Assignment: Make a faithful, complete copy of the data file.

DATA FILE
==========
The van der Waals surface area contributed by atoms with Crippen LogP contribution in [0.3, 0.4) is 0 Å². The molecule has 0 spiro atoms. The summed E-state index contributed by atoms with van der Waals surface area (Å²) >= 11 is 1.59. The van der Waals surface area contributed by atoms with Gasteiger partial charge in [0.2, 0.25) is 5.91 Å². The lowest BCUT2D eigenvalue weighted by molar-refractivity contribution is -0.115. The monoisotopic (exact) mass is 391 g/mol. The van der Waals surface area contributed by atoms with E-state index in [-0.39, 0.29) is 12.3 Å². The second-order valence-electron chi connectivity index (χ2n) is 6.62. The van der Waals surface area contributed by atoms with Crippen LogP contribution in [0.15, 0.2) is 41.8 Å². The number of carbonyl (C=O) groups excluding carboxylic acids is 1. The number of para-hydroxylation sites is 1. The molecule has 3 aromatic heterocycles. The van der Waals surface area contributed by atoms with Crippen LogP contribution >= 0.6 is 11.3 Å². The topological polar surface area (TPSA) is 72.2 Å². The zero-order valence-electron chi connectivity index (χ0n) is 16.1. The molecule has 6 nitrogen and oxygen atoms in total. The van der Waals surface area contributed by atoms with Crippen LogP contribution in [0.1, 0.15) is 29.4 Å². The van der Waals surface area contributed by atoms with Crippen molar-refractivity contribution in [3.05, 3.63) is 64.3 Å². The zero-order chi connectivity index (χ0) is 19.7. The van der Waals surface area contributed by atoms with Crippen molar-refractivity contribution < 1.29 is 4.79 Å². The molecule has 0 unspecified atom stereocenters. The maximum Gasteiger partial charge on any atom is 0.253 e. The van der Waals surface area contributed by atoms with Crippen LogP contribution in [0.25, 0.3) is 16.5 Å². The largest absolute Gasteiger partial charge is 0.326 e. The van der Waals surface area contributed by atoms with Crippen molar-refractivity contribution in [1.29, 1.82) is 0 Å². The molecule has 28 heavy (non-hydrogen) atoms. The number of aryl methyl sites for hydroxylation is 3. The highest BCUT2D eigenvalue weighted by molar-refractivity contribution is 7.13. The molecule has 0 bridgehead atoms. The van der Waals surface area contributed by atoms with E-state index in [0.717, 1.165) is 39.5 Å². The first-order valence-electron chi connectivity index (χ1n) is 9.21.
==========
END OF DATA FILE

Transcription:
The van der Waals surface area contributed by atoms with Crippen LogP contribution in [0.3, 0.4) is 0 Å². The molecule has 0 spiro atoms. The summed E-state index contributed by atoms with van der Waals surface area (Å²) >= 11 is 1.59. The van der Waals surface area contributed by atoms with Gasteiger partial charge in [0.2, 0.25) is 5.91 Å². The lowest BCUT2D eigenvalue weighted by molar-refractivity contribution is -0.115. The monoisotopic (exact) mass is 391 g/mol. The van der Waals surface area contributed by atoms with E-state index in [-0.39, 0.29) is 12.3 Å². The second-order valence-electron chi connectivity index (χ2n) is 6.62. The van der Waals surface area contributed by atoms with Crippen LogP contribution in [0.15, 0.2) is 41.8 Å². The number of carbonyl (C=O) groups excluding carboxylic acids is 1. The number of para-hydroxylation sites is 1. The molecule has 3 aromatic heterocycles. The van der Waals surface area contributed by atoms with Crippen LogP contribution >= 0.6 is 11.3 Å². The topological polar surface area (TPSA) is 72.2 Å². The zero-order valence-electron chi connectivity index (χ0n) is 16.1. The molecule has 6 nitrogen and oxygen atoms in total. The van der Waals surface area contributed by atoms with Crippen LogP contribution in [0.1, 0.15) is 29.4 Å². The van der Waals surface area contributed by atoms with Crippen molar-refractivity contribution in [3.05, 3.63) is 64.3 Å². The zero-order chi connectivity index (χ0) is 19.7. The van der Waals surface area contributed by atoms with Crippen molar-refractivity contribution < 1.29 is 4.79 Å². The molecule has 0 unspecified atom stereocenters. The maximum Gasteiger partial charge on any atom is 0.253 e. The van der Waals surface area contributed by atoms with Crippen LogP contribution in [0.25, 0.3) is 16.5 Å². The largest absolute Gasteiger partial charge is 0.326 e. The van der Waals surface area contributed by atoms with Crippen molar-refractivity contribution in [1.29, 1.82) is 0 Å². The molecule has 28 heavy (non-hydrogen) atoms. The number of aryl methyl sites for hydroxylation is 3. The highest BCUT2D eigenvalue weighted by molar-refractivity contribution is 7.13. The molecule has 0 bridgehead atoms. The van der Waals surface area contributed by atoms with E-state index in [0.717, 1.165) is 39.5 Å². The first-order valence-electron chi connectivity index (χ1n) is 9.21.